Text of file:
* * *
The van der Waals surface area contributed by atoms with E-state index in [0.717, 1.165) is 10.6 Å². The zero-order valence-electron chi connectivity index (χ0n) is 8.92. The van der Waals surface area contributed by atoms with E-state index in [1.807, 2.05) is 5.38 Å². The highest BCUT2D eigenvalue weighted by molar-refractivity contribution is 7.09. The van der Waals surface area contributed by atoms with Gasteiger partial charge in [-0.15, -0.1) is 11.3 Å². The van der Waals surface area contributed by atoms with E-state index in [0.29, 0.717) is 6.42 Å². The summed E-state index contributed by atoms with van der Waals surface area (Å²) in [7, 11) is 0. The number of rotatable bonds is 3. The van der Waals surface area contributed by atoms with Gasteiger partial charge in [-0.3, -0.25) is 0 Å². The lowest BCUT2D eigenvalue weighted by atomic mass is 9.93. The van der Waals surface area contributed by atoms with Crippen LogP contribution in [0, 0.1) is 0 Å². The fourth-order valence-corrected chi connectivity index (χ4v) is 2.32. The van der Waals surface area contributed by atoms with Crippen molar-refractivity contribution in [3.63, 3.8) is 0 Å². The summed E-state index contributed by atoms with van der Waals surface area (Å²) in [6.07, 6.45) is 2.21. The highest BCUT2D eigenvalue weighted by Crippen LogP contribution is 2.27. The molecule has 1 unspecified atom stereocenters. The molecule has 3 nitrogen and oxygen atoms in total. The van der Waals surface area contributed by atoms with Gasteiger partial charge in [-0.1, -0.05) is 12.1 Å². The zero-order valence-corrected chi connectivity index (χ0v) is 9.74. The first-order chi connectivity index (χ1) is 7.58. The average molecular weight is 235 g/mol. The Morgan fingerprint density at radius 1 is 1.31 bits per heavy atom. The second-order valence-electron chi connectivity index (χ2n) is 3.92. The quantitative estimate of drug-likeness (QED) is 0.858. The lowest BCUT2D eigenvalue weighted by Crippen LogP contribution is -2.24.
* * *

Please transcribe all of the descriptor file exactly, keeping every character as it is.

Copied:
The van der Waals surface area contributed by atoms with E-state index in [0.717, 1.165) is 10.6 Å². The zero-order valence-electron chi connectivity index (χ0n) is 8.92. The van der Waals surface area contributed by atoms with E-state index in [1.807, 2.05) is 5.38 Å². The highest BCUT2D eigenvalue weighted by molar-refractivity contribution is 7.09. The van der Waals surface area contributed by atoms with Gasteiger partial charge in [-0.15, -0.1) is 11.3 Å². The van der Waals surface area contributed by atoms with E-state index in [0.29, 0.717) is 6.42 Å². The summed E-state index contributed by atoms with van der Waals surface area (Å²) in [7, 11) is 0. The number of rotatable bonds is 3. The van der Waals surface area contributed by atoms with Gasteiger partial charge in [-0.3, -0.25) is 0 Å². The lowest BCUT2D eigenvalue weighted by atomic mass is 9.93. The van der Waals surface area contributed by atoms with Crippen LogP contribution in [0, 0.1) is 0 Å². The fourth-order valence-corrected chi connectivity index (χ4v) is 2.32. The van der Waals surface area contributed by atoms with Crippen molar-refractivity contribution in [3.63, 3.8) is 0 Å². The summed E-state index contributed by atoms with van der Waals surface area (Å²) in [6.07, 6.45) is 2.21. The highest BCUT2D eigenvalue weighted by Crippen LogP contribution is 2.27. The molecule has 1 unspecified atom stereocenters. The molecule has 3 nitrogen and oxygen atoms in total. The van der Waals surface area contributed by atoms with Gasteiger partial charge in [-0.1, -0.05) is 12.1 Å². The zero-order valence-corrected chi connectivity index (χ0v) is 9.74. The first-order chi connectivity index (χ1) is 7.58. The average molecular weight is 235 g/mol. The Morgan fingerprint density at radius 1 is 1.31 bits per heavy atom. The second-order valence-electron chi connectivity index (χ2n) is 3.92. The quantitative estimate of drug-likeness (QED) is 0.858. The lowest BCUT2D eigenvalue weighted by Crippen LogP contribution is -2.24.